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Luke, Our December Biblical Tradition


I don’t remember where I saw it first. I think it was probably a post on FaceBook that suggested during December to read a chapter of The Book of Luke per day. For the last few years, Andy and I have done that together and we continue to read The Book of Luke aloud as a family to our children every December. By reading a chapter a day starting with December 1st, we will have read through the entirety of Jesus’s life, and most importantly, by Christmas Eve, be reminded of the true meaning of Christmas.


I believe that the holiday season should be firmly rooted in honoring the life of Jesus Christ. Yes, there are Christmas trees, decorations, Santas, and gifts, but to me, those are just there. Jesus is the reason for the season. As Andy and I raise our children, we are both committed to teaching them about the life of Jesus Christ and why He matters today. My hope is they will grow to believe and experience a sense of security that comes from strongly rooted faith.

The story of Jesus’s life is told through four books collectively called The Gospels, which means “the good news.” Each of these books, Matthew, Mark, Luke, and John, were written to a different audience and highlighted events that would be most relevant to their particular audience. All of these books are valuable and there certainly is overlap; the overlap is interesting to me because it’s often the same event described from another perspective. Luke’s intended audience was the Greek Gentiles. Matthew, on the other hand, was written for a Jewish audience while Mark was written for a Roman audience. John was written primarily to highlight the divinity of Jesus Christ and is my favorite choice during the Easter season.

We choose The Book of Luke for our December tradition because the theme espoused by Luke, the “beloved physician” and author, is salvation gifted to humanity by the Son of Man. That phrase, “Son of Man,” is referenced throughout The Book of Luke, in contrast to “Son of God.” I believe that Luke, in writing this Gospel, tried to include as many references as possible to Jesus’s humanity. He is seen as a very special man walking amongst the people, not as a God, but as a man.

Of all the Gospels, Luke has the greatest accounts of Jesus healing the sick. This makes sense that Luke would be interested in Jesus’s healing powers because he was a physician. Between epilepsy, leprosy, paralysis, inexplicable bleeding, and other ailments (often attributed to demon possession), Jesus healed people physically and spiritually.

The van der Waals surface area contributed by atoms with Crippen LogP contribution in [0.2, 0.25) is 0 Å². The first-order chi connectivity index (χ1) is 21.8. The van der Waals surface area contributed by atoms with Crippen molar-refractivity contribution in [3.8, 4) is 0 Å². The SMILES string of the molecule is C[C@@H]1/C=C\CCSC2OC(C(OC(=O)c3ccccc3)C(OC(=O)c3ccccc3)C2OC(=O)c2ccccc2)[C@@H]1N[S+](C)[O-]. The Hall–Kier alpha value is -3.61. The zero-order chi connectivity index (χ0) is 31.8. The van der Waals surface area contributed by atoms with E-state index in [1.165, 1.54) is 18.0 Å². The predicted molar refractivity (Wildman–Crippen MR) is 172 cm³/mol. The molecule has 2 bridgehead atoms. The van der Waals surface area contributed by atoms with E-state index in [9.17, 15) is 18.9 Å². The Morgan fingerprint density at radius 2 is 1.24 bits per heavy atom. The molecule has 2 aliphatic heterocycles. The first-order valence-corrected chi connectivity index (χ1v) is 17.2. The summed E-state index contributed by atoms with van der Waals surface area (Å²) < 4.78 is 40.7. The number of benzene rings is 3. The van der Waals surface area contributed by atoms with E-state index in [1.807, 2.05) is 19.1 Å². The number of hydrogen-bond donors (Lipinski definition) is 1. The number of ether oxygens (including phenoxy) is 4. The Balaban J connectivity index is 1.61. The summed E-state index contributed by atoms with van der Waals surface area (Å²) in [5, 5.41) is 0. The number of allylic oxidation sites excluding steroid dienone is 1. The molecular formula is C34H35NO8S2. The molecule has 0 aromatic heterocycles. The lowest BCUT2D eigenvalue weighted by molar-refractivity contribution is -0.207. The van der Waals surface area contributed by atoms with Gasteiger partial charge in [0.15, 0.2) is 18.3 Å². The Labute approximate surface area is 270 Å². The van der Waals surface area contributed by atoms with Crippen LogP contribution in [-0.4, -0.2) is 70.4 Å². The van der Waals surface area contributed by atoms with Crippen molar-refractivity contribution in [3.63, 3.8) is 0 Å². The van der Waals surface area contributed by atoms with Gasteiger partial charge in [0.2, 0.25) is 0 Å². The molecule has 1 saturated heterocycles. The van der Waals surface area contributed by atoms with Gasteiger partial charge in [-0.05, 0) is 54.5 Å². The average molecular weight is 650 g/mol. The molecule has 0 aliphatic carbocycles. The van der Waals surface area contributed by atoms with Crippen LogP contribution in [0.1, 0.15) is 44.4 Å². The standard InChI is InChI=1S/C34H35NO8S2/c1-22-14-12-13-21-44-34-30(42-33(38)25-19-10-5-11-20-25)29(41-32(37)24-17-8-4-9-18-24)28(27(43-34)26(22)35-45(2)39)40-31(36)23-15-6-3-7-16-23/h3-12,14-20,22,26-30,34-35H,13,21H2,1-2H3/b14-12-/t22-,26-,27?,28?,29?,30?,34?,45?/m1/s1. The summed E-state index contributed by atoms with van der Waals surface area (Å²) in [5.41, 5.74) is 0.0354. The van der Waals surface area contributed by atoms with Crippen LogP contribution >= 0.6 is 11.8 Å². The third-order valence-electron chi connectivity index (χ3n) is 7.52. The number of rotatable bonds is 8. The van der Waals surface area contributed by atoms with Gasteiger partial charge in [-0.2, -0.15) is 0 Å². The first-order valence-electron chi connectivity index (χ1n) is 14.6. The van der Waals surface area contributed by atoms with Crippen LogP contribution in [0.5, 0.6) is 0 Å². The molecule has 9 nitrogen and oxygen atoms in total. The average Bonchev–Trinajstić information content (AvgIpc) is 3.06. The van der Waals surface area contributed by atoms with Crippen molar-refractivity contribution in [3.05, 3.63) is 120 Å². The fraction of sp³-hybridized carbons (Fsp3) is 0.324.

The following are a few of my favorite verses from The Book of Luke:

  • “Don’t be afraid, Zechariah; your prayer has been heard” (Luke 1:13).

  • “For nothing is impossible with God” (Luke 1:37).

  • “Jesus answered, ‘It says: ‘Do not put the Lord your God to the test’” (Luke 4:12).

  • “The Spirit of the Lord is on me, because he has anointed me to preach good news to the poor. He has sent me to proclaim freedom for the prisoners and recovery of sight for the blind, to release the oppressed, to proclaim the year of the Lord’s favor” (Luke 4:18-19).

  • “It is not the healthy who need a doctor, but the sick. I have not come to call the righteous, but sinners to repentance” (Luke 5:31).

  • All of Luke 6, but especially the following: “But I tell you who hear me: Love your enemies, do good to those who hate you, bless those who curse you, pray for those who mistreat you. If someone strikes you on one cheek, turn to him the other also. If someone strikes you on one cheek, turn to him the other also. If someone takes your cloak, do not stop him from taking your tunic. Give to everyone who asks you, and if anyone takes what belongs to you, do not demand it back. Do to others as you would have them do to you...” (Luke 6:27-31).

  • The woman with the alabaster jar (Luke 7:36-50).

  • The parable about the sown seed (Luke 8:4-25).

  • The bleeding woman and the sleeping child (Luke 8:40-56)

  • “Whoever welcomes this little child in my name welcomes me; and whoever welcomes me welcomes the one who sent me. For he who is least among you—he is the greatest” (Luke 9:48).

  • The Good Samaritan (Luke 10:25-37).

  • “Martha, Martha,” the Lord answered, “you are worried and upset about many things, but only one thing is needed. Mary has chosen what is better, and it will not be taken away from her” (Luke 10:41-42).

  • How to pray (Luke 11:1-13).

  • “So I say to you: Ask and it will be given to you; seek and you will find; knock and the door will be opened to you. For everyone who asks receives; he who seeks finds; and to him who knocks, the door will be opened” (Luke 11:9-10).

  • “Who of you by worrying can add a single hour to his life? Since you cannot do this very little thing, why do you worry about the rest?” (Luke 12:25-26).

  • Zacchaeus (Luke 19:1-10).

  • “Why are you troubled, and why do doubts rise in your minds? Look at my hands and my feet? It is I myself! Touch me and see; a ghost does not have flesh and bones, as you see I have” (Luke 24:38-39).

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